October 23, 2012
For my last day here, I decided to visit the Agora, which was the center of municipal life in Ancient Athens. Covering a few acres to the northwest of the Acropolis, the Agora was the home of the city council, courts, markets, temples and altars, and covered walkways. I was less interested in seeing the ruins themselves, and much more interested in catching a glimpse of the ghosts of Socrates, Plato, and Aristotle, who would have spent quite a bit of time there. And so, when I stood on the ground that was once the Stoa Basileios, I did my best to look beyond the tumbled marble and instead see Socrates in long philosophical conversations with Plato. Or at the site of the Heliaia, the court building, where Socrates was tried and convicted of corrupting the youth of Athens, sentenced to death by poison hemlock. Or Plato and Aristotle walking along the Panathenaic Way, brows furrowed, engaged in a debate on ethics.
I’m sure the idea of people wondering at the meaning of life has been around since sentient thought. But philosophia (literally “love of wisdom”) originated with men like Socrates, Plato, and Aristotle, who applied reason, critical thinking, and rational arguments to existential, mathematical, and scientific questions. The Ancient Greek thinkers birthed Western Philosophy.
Walking through the Museum of the Ancient Agora and seeing the jury selection machines, the ballots for trials, the time pieces for orators… all of this gave me the same epiphany I had in Rome… that people are people are people… that we are all seeking the same things, despite what millennium we live in. You might think that “epiphanies” would stick… that once I realized something, I might then know that thing. It doesn’t always work out that way, though. Sometimes I need to learn something, and then learn it again, and then learn it again. Especially the hard stuff.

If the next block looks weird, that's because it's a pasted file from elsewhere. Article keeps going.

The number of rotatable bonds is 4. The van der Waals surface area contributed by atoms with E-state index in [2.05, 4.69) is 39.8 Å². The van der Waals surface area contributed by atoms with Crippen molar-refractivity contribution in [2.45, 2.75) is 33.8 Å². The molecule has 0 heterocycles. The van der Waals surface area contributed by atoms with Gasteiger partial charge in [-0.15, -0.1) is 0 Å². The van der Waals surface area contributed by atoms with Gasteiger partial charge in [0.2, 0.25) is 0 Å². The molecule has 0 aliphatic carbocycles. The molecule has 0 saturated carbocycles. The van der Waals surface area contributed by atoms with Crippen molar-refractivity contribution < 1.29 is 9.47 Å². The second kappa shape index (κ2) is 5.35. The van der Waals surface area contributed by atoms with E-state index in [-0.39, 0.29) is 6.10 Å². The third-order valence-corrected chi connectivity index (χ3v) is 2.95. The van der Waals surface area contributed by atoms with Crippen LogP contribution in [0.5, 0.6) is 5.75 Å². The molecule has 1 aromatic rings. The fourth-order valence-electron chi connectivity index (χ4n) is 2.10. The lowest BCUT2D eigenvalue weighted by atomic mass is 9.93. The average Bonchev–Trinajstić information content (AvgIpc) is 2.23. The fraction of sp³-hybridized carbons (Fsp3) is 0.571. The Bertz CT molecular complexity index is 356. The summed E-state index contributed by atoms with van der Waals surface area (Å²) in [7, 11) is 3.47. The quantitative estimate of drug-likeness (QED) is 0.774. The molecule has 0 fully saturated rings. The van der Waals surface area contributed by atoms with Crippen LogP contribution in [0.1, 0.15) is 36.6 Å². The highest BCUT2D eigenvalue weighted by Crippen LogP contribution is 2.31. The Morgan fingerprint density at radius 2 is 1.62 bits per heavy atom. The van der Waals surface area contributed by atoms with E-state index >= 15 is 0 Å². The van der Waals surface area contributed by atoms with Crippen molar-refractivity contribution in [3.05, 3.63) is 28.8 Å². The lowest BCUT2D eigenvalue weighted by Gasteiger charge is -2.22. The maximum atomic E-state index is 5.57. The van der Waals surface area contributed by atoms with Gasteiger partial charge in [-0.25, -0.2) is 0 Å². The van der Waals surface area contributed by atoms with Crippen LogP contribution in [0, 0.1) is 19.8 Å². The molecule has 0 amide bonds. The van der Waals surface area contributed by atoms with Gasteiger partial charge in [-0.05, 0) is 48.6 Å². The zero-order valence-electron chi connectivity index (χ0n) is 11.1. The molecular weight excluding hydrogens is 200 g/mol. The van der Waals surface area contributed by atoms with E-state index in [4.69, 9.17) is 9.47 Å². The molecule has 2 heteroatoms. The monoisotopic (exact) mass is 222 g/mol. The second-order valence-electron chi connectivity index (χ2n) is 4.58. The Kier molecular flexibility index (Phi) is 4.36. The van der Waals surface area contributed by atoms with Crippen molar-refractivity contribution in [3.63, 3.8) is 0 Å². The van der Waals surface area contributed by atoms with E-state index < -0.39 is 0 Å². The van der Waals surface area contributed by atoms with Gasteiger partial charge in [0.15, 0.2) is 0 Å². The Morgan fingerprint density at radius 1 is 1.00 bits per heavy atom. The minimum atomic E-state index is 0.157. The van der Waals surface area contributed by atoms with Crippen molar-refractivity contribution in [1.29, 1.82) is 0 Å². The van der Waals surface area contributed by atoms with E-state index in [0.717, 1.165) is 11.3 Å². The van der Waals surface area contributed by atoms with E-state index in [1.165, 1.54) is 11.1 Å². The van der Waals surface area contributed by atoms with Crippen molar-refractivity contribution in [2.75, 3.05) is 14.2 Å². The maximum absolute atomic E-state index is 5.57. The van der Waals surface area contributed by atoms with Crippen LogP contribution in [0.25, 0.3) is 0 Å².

(Side note: if true wisdom is knowing that you know nothing, as Socrates believed, I may be on the right path. While this trip has been full of learning, one thing I know for certain: the vast gulf between what I know and what I don’t know is staggering. Also, the number of questions I have about the world has increased exponentially. I think that maybe true wisdom is prizing the pursuit of understanding, and not a magical final end.)
In the afternoon, I climbed up to the base of Lykavittos Hill, and then took the cable car to the top. It seems that my last day of being in a city often finds me gazing over the top of it with a newfound ability to see the buildings and the people with a simultaneous proximity and distance.
The European autumn has followed me across the continent. Typically, the first eight days I am in a city it is brilliantly sunny and warm, and then, in the last day or two, the clouds roll in and a gentle rain starts up. Even though I was fairly certain it was going to rain at some point today, I didn’t bother bringing my umbrella. I’m not sure why. Regardless, it felt like Portland, walking through the rain, not even bothering to hunch my shoulders or squint my eyes when the drops rolled down my face.
I started thinking about Portland in Barcelona. I started missing it in Rome. And now, at the end of this journey in Athens, I feel an ache in my heart for it. And so I walked slowly back to Elena’s house and closer to my departure, scuffing through puddles, drinking in this city for the last time.